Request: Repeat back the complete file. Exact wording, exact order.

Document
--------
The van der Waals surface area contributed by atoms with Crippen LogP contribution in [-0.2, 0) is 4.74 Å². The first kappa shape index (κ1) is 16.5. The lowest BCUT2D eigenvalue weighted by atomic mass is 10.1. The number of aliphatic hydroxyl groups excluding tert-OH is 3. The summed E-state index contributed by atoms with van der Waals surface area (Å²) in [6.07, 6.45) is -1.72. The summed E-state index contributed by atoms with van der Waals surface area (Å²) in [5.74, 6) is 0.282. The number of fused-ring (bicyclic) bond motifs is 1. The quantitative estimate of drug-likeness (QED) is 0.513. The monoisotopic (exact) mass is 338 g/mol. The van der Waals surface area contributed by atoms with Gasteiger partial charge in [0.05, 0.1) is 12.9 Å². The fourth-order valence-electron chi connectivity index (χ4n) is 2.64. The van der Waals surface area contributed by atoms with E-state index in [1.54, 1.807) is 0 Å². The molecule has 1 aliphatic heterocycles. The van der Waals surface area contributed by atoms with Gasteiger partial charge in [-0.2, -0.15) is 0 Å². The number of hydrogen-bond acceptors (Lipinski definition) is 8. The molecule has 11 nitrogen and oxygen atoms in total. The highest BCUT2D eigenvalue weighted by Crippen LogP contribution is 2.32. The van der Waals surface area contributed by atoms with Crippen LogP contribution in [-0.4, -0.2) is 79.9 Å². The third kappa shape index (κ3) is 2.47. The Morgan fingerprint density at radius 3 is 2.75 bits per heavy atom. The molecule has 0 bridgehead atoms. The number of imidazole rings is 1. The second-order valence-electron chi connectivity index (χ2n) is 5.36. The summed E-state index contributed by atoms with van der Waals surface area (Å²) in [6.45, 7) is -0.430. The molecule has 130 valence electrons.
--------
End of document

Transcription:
The van der Waals surface area contributed by atoms with Crippen LogP contribution in [-0.2, 0) is 4.74 Å². The first kappa shape index (κ1) is 16.5. The lowest BCUT2D eigenvalue weighted by atomic mass is 10.1. The number of aliphatic hydroxyl groups excluding tert-OH is 3. The summed E-state index contributed by atoms with van der Waals surface area (Å²) in [6.07, 6.45) is -1.72. The summed E-state index contributed by atoms with van der Waals surface area (Å²) in [5.74, 6) is 0.282. The number of fused-ring (bicyclic) bond motifs is 1. The quantitative estimate of drug-likeness (QED) is 0.513. The monoisotopic (exact) mass is 338 g/mol. The van der Waals surface area contributed by atoms with Gasteiger partial charge in [0.05, 0.1) is 12.9 Å². The fourth-order valence-electron chi connectivity index (χ4n) is 2.64. The van der Waals surface area contributed by atoms with E-state index in [1.54, 1.807) is 0 Å². The molecule has 1 aliphatic heterocycles. The van der Waals surface area contributed by atoms with Gasteiger partial charge in [-0.2, -0.15) is 0 Å². The number of hydrogen-bond acceptors (Lipinski definition) is 8. The molecule has 11 nitrogen and oxygen atoms in total. The highest BCUT2D eigenvalue weighted by Crippen LogP contribution is 2.32. The van der Waals surface area contributed by atoms with Crippen LogP contribution in [-0.4, -0.2) is 79.9 Å². The third kappa shape index (κ3) is 2.47. The Morgan fingerprint density at radius 3 is 2.75 bits per heavy atom. The molecule has 0 bridgehead atoms. The number of imidazole rings is 1. The second-order valence-electron chi connectivity index (χ2n) is 5.36. The summed E-state index contributed by atoms with van der Waals surface area (Å²) in [6.45, 7) is -0.430. The molecule has 130 valence electrons.